Kayaks constructed from kevlar are very, very tough. Because the fiber itself is so flexible, the kayak will absorb a serious impact and spring back. A collision with a rock that would hole a fiberglass or carbon boat might result in only cracked gelcoat on a Kevlar kayak.
Kevlar fibers are very tough, and difficult to sand or cut, so repairs are slightly more difficult than fiberglass.
Kevlar boats cost $2,000-$3,500.
Frames are generally made of wood that is glued, lashed, or doweled together, or aluminum tubing lashed together. Skins can be made of canvas, nylon, or polyester, and waterproofed with urethanes, Hypalon, or even house paint!
SOF fans feel that their boats have better handling in big, choppy waves, since the frames flex slightly and give with the water, rather than forcing the water to move like a rigid-hulled boat would.
A handmade skin-on-frame kayak can be had for $150-300 using your hands, or $1,000-3,000 if built by the hands of an expert craftsman.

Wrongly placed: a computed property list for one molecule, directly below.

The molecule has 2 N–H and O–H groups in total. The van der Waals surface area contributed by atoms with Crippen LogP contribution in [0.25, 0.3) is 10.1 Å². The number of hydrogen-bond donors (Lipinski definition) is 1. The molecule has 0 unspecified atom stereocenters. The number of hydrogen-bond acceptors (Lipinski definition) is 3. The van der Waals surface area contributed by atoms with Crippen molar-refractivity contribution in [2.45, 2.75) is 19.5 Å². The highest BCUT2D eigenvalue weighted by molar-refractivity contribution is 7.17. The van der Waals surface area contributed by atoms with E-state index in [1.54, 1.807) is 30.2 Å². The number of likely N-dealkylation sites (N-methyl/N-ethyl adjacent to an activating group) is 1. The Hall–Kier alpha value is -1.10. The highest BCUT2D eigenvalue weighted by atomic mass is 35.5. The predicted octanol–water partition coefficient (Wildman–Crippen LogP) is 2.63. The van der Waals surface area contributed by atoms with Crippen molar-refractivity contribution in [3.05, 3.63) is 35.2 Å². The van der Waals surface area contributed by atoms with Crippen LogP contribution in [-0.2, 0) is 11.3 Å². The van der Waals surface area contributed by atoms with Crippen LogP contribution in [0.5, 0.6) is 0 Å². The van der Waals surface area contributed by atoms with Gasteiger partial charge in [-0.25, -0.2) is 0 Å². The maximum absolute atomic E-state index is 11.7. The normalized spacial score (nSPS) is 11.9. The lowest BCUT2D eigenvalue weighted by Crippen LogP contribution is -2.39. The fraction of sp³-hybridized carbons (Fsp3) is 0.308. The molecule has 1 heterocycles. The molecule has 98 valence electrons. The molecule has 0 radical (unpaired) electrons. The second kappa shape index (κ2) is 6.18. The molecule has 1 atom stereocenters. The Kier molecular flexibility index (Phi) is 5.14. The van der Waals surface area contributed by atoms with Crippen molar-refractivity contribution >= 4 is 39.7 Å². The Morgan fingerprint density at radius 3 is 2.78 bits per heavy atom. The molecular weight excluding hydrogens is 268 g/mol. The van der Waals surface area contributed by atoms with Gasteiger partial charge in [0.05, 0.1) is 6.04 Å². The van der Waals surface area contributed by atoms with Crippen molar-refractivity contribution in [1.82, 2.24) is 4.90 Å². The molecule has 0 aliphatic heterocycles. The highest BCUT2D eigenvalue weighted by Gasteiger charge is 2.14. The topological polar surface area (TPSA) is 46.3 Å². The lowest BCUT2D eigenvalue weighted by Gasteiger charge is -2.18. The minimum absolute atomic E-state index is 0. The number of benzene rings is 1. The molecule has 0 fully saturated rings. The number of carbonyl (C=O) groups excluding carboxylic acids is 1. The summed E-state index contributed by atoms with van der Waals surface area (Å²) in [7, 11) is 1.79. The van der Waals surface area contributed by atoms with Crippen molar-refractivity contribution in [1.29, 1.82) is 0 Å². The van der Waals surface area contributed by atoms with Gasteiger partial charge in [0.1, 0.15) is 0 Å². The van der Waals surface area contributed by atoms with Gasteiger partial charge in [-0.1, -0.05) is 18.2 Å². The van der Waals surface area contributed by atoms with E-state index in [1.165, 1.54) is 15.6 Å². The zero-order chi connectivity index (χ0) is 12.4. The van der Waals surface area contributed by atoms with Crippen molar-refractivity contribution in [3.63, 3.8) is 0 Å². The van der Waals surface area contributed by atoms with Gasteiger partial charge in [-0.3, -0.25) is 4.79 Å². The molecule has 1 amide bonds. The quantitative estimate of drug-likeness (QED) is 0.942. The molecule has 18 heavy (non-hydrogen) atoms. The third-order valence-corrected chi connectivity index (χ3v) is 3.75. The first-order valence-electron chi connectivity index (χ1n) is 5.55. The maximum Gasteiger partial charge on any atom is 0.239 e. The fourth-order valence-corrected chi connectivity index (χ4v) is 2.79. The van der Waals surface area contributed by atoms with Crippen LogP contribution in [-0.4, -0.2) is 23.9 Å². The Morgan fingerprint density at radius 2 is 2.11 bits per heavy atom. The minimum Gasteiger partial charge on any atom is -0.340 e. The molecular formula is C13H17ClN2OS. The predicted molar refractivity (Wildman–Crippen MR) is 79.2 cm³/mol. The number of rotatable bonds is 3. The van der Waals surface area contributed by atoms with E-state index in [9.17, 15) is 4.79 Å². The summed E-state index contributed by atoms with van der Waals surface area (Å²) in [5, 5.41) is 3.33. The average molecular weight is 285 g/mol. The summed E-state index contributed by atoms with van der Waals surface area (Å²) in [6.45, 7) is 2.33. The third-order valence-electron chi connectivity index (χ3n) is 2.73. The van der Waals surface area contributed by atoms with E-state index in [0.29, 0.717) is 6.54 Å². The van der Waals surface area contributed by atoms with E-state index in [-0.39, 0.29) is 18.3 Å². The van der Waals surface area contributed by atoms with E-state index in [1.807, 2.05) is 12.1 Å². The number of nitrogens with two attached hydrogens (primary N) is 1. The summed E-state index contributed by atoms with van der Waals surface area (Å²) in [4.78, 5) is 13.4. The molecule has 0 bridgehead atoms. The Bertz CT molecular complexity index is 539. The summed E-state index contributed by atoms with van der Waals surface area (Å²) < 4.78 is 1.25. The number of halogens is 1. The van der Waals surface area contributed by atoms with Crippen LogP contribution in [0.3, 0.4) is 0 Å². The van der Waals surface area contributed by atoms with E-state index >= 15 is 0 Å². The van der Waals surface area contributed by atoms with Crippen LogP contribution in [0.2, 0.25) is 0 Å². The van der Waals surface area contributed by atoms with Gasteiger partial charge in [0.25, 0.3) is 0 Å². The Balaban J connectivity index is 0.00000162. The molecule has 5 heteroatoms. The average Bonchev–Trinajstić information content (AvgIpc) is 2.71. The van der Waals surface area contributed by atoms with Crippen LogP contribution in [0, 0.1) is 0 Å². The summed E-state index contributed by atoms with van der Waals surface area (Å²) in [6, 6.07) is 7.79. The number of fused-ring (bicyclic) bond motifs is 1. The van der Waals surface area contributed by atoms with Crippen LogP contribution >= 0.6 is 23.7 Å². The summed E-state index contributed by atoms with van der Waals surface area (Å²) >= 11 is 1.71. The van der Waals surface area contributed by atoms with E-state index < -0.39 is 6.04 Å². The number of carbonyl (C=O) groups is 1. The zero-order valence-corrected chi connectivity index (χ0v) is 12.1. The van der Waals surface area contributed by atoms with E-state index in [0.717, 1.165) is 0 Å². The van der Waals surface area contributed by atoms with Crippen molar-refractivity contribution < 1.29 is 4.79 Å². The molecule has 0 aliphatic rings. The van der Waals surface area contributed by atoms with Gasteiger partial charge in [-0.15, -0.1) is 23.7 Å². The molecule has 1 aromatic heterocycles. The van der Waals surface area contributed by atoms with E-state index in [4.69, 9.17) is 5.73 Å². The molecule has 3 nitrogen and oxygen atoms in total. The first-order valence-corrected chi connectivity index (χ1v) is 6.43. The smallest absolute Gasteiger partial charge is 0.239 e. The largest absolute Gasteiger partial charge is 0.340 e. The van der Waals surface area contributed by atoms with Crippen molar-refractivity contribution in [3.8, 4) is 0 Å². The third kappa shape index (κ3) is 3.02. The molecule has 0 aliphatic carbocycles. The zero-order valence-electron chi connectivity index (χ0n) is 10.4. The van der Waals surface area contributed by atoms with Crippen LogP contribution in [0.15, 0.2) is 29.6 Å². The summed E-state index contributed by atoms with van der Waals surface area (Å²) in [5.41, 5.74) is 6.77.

Popular with world travelers, folding kayaks can be folded into bags the size of a duffel bag and flown anywhere in the world. These kayaks have frames made of wood, plastic, and aluminum. Skins are generally made of nylon or polyester fabric with a Hypalon or rubber coating.
Due to the folding mechanisms, size constraints, or the paddling needs of traveling kayakers, most folding kayaks are not produced in high-performance designs.
These kayaks command costs from $2,000 up to $4,500 for a fully-outfitted double folder.
Wooden kayaks are built with either marine plywood panels glued together ("Stitch and glue"), or edge-glued softwoods ("Strip-built.") Once the hull shape is defined, they are protected inside and out by one or several layers of epoxy resin and fiberglass. The epoxy and fiberglass disappear when wet, resulting in a beautiful, glossy wood finish.
Stitch and glue kayaks can take from 60-120 hours to build, and "Strippers" will require 150-350+ hours.
Most wooden kayaks are made by "backyard builders" and can be fabricated for as little as $200 by scrounging your own materials, to nearly $800 for a full-featured kit. Showroom-quality kayaks built by expert craftspeople can cost as much as $4,000-$6,000.
Most importantly, the kayak does not make the kayaker. Just get out and get wet!!